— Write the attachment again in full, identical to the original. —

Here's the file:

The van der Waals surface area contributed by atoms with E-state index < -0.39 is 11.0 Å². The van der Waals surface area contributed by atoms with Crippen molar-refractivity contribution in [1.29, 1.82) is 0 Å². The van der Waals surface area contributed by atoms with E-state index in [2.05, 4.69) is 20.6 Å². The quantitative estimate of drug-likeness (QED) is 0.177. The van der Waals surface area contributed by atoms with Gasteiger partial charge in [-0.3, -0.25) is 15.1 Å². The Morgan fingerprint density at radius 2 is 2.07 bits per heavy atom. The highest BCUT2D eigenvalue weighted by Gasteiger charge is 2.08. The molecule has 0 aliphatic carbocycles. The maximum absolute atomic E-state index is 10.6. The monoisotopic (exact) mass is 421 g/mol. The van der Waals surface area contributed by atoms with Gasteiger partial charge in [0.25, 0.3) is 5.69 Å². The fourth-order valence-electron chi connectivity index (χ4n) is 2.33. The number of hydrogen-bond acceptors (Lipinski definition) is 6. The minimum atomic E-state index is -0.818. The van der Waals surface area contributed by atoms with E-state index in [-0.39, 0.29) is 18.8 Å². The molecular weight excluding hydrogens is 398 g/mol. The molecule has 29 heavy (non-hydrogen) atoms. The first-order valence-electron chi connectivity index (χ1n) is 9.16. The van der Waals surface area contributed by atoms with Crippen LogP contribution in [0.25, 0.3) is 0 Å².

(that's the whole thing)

The van der Waals surface area contributed by atoms with E-state index < -0.39 is 11.0 Å². The van der Waals surface area contributed by atoms with Crippen molar-refractivity contribution in [1.29, 1.82) is 0 Å². The van der Waals surface area contributed by atoms with E-state index in [2.05, 4.69) is 20.6 Å². The quantitative estimate of drug-likeness (QED) is 0.177. The van der Waals surface area contributed by atoms with Gasteiger partial charge in [-0.3, -0.25) is 15.1 Å². The Morgan fingerprint density at radius 2 is 2.07 bits per heavy atom. The highest BCUT2D eigenvalue weighted by Gasteiger charge is 2.08. The molecule has 0 aliphatic carbocycles. The maximum absolute atomic E-state index is 10.6. The monoisotopic (exact) mass is 421 g/mol. The van der Waals surface area contributed by atoms with Gasteiger partial charge in [0.25, 0.3) is 5.69 Å². The fourth-order valence-electron chi connectivity index (χ4n) is 2.33. The number of hydrogen-bond acceptors (Lipinski definition) is 6. The minimum atomic E-state index is -0.818. The van der Waals surface area contributed by atoms with E-state index in [-0.39, 0.29) is 18.8 Å². The molecular weight excluding hydrogens is 398 g/mol. The molecule has 29 heavy (non-hydrogen) atoms. The first-order valence-electron chi connectivity index (χ1n) is 9.16. The van der Waals surface area contributed by atoms with Crippen LogP contribution in [0.25, 0.3) is 0 Å².